HEIDELBERG, Germany — When the Walter Reed scandal broke a few weeks ago, the general responsible for soldiers’ health care in Europe said he his immediate response could be captured in one syllable.

“My reaction – ‘Wow!’” said Brig. Gen. David Rubenstein. “That’s not good news I’m hearing.”

He said he thought, “How are we doing here? Are we doing as well as I think we’re doing?”

Rubenstein, commander of the European Regional Medical Command, said in an interview this week that because he’d already visited his command’s 88 medical, dental and veterinary clinics and two hospitals, he felt reasonably certain that conditions were good.

Rubenstein said he believed that Landstuhl Regional Medical Center, where soldiers come from Iraq or Afghanistan to get short-term outpatient care before being sent back downrange, was doing a good job.

“I listened to the news, and I turned to our commanders and said, ‘I’ve taken a very close look at Landstuhl and what it does and just came away knowing we’re doing a good job.’”

And after several rechecks and inspections, he said, his confidence was confirmed.

Conditions at Landstuhl were nothing like those for outpatients at Walter Reed Army Medical Center, the nation’s premier military hospital. Stories in the Washington Post described moldy walls, bad plumbing and vermin in one outpatient building, and a bureaucratic maze for outpatients, who had to file 22 documents with eight different commands, on average. Files were frequently lost and patients were waiting months for care.

But soldiers being treated at Landstuhl publicly raved about the quality of their care.

“Boring is good,” Rubenstein said. “Taking care of your patients is better. And we’re doing that every day.”

Rubenstein, a longtime hospital administrator, said he believed the deficiencies at Walter Reed had to do with administration problems, including the “long and difficult process” for soldiers to receive physical disability payments. “Our regulations say we don’t even start a medical separation process until we’re sure the rehabilitation process is complete,” he said.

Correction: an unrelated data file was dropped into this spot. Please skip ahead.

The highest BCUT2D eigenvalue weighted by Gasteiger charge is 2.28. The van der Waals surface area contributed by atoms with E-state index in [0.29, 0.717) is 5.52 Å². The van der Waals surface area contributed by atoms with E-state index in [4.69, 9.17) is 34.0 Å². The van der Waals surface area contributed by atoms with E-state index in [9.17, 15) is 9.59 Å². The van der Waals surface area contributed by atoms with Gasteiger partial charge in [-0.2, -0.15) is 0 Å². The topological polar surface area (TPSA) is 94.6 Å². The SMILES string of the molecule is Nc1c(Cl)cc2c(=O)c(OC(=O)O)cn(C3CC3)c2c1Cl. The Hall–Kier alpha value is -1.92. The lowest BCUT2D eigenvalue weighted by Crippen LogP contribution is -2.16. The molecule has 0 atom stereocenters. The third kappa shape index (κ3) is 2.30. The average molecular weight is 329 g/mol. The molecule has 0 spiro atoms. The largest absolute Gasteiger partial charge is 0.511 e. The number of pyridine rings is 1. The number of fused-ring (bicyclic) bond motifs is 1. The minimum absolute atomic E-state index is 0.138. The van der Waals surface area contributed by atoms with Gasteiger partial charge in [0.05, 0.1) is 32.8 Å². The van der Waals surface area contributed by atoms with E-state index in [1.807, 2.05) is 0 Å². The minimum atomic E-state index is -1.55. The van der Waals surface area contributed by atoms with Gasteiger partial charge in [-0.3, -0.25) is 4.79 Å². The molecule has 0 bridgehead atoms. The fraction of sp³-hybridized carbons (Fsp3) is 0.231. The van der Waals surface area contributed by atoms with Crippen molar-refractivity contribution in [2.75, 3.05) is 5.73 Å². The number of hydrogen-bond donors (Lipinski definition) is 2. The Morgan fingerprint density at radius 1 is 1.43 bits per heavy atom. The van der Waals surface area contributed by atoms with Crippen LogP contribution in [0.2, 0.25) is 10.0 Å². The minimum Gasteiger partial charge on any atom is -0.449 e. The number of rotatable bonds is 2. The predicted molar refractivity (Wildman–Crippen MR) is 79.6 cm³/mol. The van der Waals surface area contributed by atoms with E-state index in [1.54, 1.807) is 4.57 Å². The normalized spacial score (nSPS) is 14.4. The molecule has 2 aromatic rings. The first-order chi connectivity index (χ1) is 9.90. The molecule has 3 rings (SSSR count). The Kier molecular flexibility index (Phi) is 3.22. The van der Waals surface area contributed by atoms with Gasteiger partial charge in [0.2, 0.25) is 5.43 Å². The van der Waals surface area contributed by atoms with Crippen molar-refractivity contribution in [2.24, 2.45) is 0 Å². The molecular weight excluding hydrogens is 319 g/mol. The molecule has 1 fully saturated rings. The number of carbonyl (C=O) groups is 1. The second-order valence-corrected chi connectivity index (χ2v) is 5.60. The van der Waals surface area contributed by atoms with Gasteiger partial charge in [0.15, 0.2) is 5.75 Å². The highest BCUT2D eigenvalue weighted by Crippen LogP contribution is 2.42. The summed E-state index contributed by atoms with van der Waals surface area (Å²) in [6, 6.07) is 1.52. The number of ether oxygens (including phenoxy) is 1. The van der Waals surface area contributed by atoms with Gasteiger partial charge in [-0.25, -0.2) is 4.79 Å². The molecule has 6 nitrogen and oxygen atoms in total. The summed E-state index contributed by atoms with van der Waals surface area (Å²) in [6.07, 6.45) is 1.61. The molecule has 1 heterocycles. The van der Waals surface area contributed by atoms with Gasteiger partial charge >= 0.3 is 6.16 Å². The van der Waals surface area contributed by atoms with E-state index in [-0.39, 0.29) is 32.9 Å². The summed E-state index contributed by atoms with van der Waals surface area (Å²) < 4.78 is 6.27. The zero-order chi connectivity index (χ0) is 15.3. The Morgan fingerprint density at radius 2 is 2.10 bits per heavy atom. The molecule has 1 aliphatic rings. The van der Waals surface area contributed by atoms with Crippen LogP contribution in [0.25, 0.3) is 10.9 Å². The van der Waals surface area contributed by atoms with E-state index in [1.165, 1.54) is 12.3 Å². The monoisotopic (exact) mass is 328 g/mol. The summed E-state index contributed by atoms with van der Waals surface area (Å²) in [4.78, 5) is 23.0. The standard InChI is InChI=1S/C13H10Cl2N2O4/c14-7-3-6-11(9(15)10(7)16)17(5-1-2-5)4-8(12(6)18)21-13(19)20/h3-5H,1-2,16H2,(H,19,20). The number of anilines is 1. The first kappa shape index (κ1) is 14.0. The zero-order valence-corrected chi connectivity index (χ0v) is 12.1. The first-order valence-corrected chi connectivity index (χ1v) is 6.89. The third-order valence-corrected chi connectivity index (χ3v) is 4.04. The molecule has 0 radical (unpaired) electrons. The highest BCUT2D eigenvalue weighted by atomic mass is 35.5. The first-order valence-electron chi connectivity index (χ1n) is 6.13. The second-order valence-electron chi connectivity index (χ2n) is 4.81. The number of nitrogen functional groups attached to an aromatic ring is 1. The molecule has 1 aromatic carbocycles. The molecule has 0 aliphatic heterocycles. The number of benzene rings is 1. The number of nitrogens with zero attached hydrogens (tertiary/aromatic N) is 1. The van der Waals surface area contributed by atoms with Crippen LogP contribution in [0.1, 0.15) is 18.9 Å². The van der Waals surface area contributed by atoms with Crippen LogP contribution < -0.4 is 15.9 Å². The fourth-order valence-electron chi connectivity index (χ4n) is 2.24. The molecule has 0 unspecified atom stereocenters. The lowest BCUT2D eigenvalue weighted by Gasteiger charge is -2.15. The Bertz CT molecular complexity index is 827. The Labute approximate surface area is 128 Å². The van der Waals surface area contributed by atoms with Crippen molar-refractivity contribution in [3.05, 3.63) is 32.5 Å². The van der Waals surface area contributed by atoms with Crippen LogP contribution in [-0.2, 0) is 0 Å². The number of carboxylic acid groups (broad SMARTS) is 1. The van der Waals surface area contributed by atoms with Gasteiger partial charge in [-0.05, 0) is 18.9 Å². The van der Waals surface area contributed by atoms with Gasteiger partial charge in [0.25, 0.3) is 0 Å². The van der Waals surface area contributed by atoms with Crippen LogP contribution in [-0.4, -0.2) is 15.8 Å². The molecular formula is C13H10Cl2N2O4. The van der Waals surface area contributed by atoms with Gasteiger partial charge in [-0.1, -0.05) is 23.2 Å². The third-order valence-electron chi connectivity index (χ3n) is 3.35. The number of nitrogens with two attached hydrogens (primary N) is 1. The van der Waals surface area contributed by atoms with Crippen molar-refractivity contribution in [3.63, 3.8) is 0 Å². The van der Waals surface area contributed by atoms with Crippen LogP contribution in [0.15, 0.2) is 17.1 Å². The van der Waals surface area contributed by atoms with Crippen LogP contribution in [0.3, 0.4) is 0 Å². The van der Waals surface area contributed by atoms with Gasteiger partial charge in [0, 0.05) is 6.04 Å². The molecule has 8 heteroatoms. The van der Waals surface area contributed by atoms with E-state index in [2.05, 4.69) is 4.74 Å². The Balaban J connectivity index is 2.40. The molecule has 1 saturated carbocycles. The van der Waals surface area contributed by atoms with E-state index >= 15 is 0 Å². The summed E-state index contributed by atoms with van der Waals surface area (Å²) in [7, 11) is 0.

“Tied to that, is when a patient is held for treatment — for six, nine, 12 months — there are cabin fever problems that set in.

“That’s where commanders and platoon sergeants need to be involved in keeping an eye on their soldiers. What we do here is keep our patients gainfully employed. … We have a formation every morning. At night, we count every nose. We get them to their appointments.”

After a comment was made that there were case managers and platoon sergeants at Walter Reed, and that brain-injured soldiers and others got little help from them, Rubenstein repeated, “Ours are under the control of case managers and platoon sergeants.”

Landstuhl’s outpatient population is smaller and much different than Walter Reed’s. They’re there an average of two weeks, for instance, with relatively minor injuries and are to be sent back to combat; they’re not being seen because of grievous life-changing, career-ending wounds, such as brain injuries and amputations. Still, the Landstuhl hospital commander decided to move some of the outpatients into newer facilities after the Walter Reed stories.

“One of the things I’m proud about with ERMC is we learn,” Rubenstein said. “This gave us a chance to look at what we’re doing here.”

Military health care leader to chair professional society

The commander of the European Regional Medical Command has been elected chairman of a professional society for health care administrators.

Brig. Gen. David Rubenstein was elected chairman of the American College of Healthcare Executives this weekend at a conference in New Orleans. The college is an international professional society of more than 30,000 health care executives who lead hospitals, health care systems and other health care organizations, according to its Web site.

“ACHE is known for its prestigious credentialing and educational programs and its annual Congress on Healthcare Leadership, which draws more than 4,000 participants each year,” the Web site stated. ACHE is also known for groundbreaking research and its career development and public policy programs, according to the site.

Rubenstein has served as a health care executive and leader in the Army for 30 years. His experience includes having commanded hospitals and headquarters at every level of the Army medical department and military health system, according to a release announcing his appointment.

From staff reports

author picture
Nancy is an Italy-based reporter for Stars and Stripes who writes about military health, legal and social issues. An upstate New York native who served three years in the U.S. Army before graduating from the University of Arizona, she previously worked at The Anchorage Daily News and The Seattle Times. Over her nearly 40-year journalism career she’s won several regional and national awards for her stories and was part of a newsroom-wide team at the Anchorage Daily News that was awarded the 1989 Pulitzer Prize for Public Service.

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